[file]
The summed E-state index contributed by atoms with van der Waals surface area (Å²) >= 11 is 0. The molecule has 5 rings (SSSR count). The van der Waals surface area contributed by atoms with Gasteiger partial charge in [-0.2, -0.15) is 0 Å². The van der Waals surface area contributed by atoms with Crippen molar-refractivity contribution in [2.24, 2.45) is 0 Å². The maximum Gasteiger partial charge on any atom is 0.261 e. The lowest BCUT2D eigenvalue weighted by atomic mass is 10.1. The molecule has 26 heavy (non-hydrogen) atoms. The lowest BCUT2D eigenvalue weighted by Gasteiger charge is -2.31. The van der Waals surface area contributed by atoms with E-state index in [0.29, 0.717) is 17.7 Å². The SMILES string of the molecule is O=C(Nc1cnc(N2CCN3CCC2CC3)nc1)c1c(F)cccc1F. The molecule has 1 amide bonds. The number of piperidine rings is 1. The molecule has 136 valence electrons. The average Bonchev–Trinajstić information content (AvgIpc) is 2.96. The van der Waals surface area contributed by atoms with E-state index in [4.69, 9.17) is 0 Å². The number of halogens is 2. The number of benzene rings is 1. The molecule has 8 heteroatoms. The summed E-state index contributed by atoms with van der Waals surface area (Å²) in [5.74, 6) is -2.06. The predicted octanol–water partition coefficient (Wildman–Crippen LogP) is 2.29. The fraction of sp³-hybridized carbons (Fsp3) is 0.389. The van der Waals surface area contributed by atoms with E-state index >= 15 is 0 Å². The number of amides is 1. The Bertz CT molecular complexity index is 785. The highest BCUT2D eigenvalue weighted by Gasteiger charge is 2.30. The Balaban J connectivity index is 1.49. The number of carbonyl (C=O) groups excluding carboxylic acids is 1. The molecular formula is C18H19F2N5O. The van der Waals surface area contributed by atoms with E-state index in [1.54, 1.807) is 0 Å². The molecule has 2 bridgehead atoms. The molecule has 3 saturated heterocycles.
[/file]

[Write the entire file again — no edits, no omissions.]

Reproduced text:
The summed E-state index contributed by atoms with van der Waals surface area (Å²) >= 11 is 0. The molecule has 5 rings (SSSR count). The van der Waals surface area contributed by atoms with Gasteiger partial charge in [-0.2, -0.15) is 0 Å². The van der Waals surface area contributed by atoms with Crippen molar-refractivity contribution in [2.24, 2.45) is 0 Å². The maximum Gasteiger partial charge on any atom is 0.261 e. The lowest BCUT2D eigenvalue weighted by atomic mass is 10.1. The molecule has 26 heavy (non-hydrogen) atoms. The lowest BCUT2D eigenvalue weighted by Gasteiger charge is -2.31. The van der Waals surface area contributed by atoms with E-state index in [0.29, 0.717) is 17.7 Å². The SMILES string of the molecule is O=C(Nc1cnc(N2CCN3CCC2CC3)nc1)c1c(F)cccc1F. The molecule has 1 amide bonds. The number of piperidine rings is 1. The molecule has 136 valence electrons. The average Bonchev–Trinajstić information content (AvgIpc) is 2.96. The van der Waals surface area contributed by atoms with E-state index in [4.69, 9.17) is 0 Å². The number of halogens is 2. The number of benzene rings is 1. The molecule has 8 heteroatoms. The summed E-state index contributed by atoms with van der Waals surface area (Å²) in [5.74, 6) is -2.06. The predicted octanol–water partition coefficient (Wildman–Crippen LogP) is 2.29. The fraction of sp³-hybridized carbons (Fsp3) is 0.389. The van der Waals surface area contributed by atoms with E-state index >= 15 is 0 Å². The number of amides is 1. The Bertz CT molecular complexity index is 785. The highest BCUT2D eigenvalue weighted by Gasteiger charge is 2.30. The Balaban J connectivity index is 1.49. The number of carbonyl (C=O) groups excluding carboxylic acids is 1. The molecular formula is C18H19F2N5O. The van der Waals surface area contributed by atoms with E-state index in [1.54, 1.807) is 0 Å². The molecule has 2 bridgehead atoms. The molecule has 3 saturated heterocycles.